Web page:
4. Working quickly, and while keeping the pieces on the counter, make many tiny snips the tapered ends of each piece and sporadically along the stalks. *Be sure to not actually cut the flaps of fondant off when using the scissors, as you want the little “triangle” flaps to pull away from the spear, but not come off. So now you have your first spears and tips (woohoo!). Now, simply repeat a few hundred times. Kidding! Sort of. Set each one on a wire rack or parchment-lined cookie sheet (they simply dry faster on rack, but if you are doing ahead of time, use cookie sheets as they are easy to move around) to dry. The quantity needed depends on the diameter of you cake and how thick you rolled your asparagus stalks. I believe I used about 75 full spears (for the outside of the cake) and ~400 tips to fill the center. Let dry overnight (or up to weeks in advance) in a cool, dry place–exposed to air.
  5. Using small dry paintbrushes, generously dust each spear with green dust at the tip and randomly over stalk (where you snipped), then with hints of African Violet and Flame Red. *Refer to your real bunch of asparagus as much as possible. You will be adding a final round of dust after the cake has been assembled, so you don’t need to go overboard with the dusting.
  6. Pat yourself on the back and celebrate with a fancy beverage of some kind, because the worst, my friends, is over–you have just made hundreds of fondant asparagus + tips!

Assemble the Asparagus Cake:

  1. Cover your cake in either green vanilla buttercream or vanilla buttercream covered with green fondant. *I used green fondant that I coloured white fondant using leaf green to gooseberry green 50/50. Don’t stress too much about your fondant or buttercream job being perfect, because not one inch of this part of the cake will be visible, but do your best to start with a fairly smooth and even surface. Place cake on the plate or pedestal you plan to serve it on, and chill cake for 30 minutes, or so.
  2. If you finished your cake with green vanilla buttercream, that will essentially be your glue–you can go ahead and places your full spears, one by one, directly around the cake, as close together as possible. You may want to trim the bottom of certain spears before sticking them to the cake, to ensure they all sit at the same height–you want your spears to sit about 2″ above the top of your cake (see photo). If you finished your cake with green fondant, you will use a medium-large paint brush or pastry brush and wet sections of the cake before gently pressing the asparagus to the sides–the wet fondant is your glue. You may have to hold each one or few for a moment until it sticks, or tie a ribbon around the outside of the spears and cake to set (see photo).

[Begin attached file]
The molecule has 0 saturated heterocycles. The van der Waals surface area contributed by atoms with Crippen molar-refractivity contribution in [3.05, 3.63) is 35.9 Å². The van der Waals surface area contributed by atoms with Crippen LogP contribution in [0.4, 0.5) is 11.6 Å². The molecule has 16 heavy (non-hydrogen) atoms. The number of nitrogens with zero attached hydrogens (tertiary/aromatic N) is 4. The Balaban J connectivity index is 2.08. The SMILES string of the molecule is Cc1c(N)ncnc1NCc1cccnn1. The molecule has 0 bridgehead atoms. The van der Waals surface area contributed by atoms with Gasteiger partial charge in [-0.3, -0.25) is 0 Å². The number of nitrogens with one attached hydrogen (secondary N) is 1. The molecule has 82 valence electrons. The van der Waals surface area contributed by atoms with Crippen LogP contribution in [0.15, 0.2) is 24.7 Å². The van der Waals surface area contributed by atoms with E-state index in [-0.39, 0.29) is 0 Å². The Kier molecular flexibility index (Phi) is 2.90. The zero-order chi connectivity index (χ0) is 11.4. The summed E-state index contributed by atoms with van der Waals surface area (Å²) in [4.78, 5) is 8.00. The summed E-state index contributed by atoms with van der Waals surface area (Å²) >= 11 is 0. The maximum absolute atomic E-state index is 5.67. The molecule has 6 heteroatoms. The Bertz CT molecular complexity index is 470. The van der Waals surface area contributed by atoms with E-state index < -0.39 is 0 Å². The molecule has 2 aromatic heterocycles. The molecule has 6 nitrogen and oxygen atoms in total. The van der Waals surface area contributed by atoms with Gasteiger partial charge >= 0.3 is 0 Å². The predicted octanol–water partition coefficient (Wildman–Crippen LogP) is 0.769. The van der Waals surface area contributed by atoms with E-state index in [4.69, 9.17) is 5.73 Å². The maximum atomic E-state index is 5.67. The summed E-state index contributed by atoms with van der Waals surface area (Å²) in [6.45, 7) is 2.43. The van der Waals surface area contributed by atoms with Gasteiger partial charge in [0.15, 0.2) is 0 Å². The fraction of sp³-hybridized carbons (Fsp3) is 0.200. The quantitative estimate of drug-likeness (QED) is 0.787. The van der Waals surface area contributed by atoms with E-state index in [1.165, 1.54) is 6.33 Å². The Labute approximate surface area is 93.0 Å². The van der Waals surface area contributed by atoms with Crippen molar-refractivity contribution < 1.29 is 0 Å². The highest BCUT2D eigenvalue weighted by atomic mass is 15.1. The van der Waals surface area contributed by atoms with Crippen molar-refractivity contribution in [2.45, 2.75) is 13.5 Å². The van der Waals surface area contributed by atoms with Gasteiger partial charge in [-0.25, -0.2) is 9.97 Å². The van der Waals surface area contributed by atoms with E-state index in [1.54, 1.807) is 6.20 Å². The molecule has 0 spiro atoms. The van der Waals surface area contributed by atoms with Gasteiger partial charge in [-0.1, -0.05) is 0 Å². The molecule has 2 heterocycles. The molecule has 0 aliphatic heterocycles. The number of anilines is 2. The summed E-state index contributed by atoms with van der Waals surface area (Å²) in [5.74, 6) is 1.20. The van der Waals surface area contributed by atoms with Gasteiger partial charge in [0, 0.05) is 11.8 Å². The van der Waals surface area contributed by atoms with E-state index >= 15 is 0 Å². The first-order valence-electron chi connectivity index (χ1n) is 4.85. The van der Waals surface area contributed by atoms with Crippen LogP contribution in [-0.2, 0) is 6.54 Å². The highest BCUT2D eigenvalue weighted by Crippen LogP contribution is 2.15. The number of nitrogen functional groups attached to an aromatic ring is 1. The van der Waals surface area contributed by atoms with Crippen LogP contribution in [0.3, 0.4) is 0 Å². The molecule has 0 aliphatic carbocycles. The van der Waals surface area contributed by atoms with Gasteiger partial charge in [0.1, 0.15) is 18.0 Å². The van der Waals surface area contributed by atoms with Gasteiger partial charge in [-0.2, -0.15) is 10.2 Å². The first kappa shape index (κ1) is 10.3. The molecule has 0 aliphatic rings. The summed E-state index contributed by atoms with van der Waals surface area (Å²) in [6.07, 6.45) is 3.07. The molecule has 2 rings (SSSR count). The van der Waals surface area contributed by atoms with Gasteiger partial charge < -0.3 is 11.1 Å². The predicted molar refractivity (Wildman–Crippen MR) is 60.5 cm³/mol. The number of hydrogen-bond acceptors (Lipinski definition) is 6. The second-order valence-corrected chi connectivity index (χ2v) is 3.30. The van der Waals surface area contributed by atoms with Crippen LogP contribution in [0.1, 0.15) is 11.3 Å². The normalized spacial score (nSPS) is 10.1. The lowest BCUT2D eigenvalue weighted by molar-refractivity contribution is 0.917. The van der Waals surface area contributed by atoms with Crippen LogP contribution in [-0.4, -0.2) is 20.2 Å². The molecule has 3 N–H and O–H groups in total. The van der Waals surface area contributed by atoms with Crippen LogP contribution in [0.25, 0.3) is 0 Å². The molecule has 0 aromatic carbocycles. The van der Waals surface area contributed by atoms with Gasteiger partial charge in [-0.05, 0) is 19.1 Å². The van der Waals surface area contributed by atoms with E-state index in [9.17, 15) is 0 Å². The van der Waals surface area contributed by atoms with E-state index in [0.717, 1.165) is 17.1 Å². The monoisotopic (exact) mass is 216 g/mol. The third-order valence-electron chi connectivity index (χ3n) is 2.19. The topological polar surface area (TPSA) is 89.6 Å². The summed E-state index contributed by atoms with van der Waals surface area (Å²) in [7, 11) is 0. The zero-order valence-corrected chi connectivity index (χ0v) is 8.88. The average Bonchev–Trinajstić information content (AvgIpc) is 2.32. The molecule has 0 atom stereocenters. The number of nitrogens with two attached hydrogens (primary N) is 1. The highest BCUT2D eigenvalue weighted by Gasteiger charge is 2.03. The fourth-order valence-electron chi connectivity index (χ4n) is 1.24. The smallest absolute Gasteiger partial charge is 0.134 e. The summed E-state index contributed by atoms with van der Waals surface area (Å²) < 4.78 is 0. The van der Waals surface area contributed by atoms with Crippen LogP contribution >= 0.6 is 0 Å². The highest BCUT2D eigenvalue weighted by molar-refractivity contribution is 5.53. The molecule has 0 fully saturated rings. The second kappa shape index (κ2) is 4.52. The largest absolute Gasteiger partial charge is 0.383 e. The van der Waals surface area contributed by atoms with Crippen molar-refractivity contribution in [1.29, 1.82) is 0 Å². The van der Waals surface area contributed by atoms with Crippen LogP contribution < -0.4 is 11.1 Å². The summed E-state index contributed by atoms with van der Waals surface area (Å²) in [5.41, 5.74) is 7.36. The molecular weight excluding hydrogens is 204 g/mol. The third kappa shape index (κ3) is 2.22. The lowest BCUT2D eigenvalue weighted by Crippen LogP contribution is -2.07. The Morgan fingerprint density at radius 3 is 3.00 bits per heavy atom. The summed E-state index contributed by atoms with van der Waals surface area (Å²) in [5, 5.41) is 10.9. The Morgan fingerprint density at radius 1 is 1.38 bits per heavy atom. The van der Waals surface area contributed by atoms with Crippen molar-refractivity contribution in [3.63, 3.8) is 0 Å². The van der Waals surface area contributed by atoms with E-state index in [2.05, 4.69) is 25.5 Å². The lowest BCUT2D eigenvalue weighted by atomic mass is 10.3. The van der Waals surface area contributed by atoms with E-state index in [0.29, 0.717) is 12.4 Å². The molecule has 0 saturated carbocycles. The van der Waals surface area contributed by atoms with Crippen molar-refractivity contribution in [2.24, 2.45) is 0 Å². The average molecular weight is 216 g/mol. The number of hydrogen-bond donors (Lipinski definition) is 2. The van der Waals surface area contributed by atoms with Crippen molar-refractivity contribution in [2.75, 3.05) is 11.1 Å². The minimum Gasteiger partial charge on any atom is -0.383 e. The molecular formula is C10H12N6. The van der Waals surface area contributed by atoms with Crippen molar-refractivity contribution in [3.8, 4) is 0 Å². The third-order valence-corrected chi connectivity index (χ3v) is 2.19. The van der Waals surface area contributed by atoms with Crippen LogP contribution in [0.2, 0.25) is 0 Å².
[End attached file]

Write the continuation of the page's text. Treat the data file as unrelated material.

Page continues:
3. Once you have placed spears all the way around the perimeter of the cake, tie the ribbon firmly around the cake to help them set.
  4. You will now place the tips tightly together on the top of the cake, one by one. Remember that you don’t want any of the under-cake exposed, as this is what makes it look so real. Fill every inch you can with the tips, trimming the bottoms before placing on the cake, if necessary (you want them to be as close to the same height as possible).
  5. Add any last shading with your petal dusts to enhance the tips, bases and spots where you snipped.
  6. Voila! Now, please, have another fancy beverage and piece of cake to celebrate (Asparagus Cake, anyone?). You did it!

Sweetapolita’s Notes for a successful Asparagus Cake:

  • Use real asparagus as your guide–this was key for me. Had I gone by memory, I never would have thought to include red and purple shading, which I think makes it.
  • Make all of the spears fairly consistent (in terms of length and diameter), but each one should be slightly different (shading, snips, etc)–think organic shapes and colours–not overly engineered.
  • Sugarflair Gooseberry green gel is the best I’ve found for a realistic green shade of base fondant. If you can’t find this, try adding a tiny bit of black to your Leaf Green colour gel, or experiment with mixing different shades of green.
  • Shading, shading, shading–this gives the cake that real trompe l’oeil dimension that freaks people out (hehe).

Love Asparagus? Check out these lovely handmade asparagus finds:

Good luck, enjoy & Happy Asparagus Cake Day (not really, but imagine if I had the power to create such a thing?)!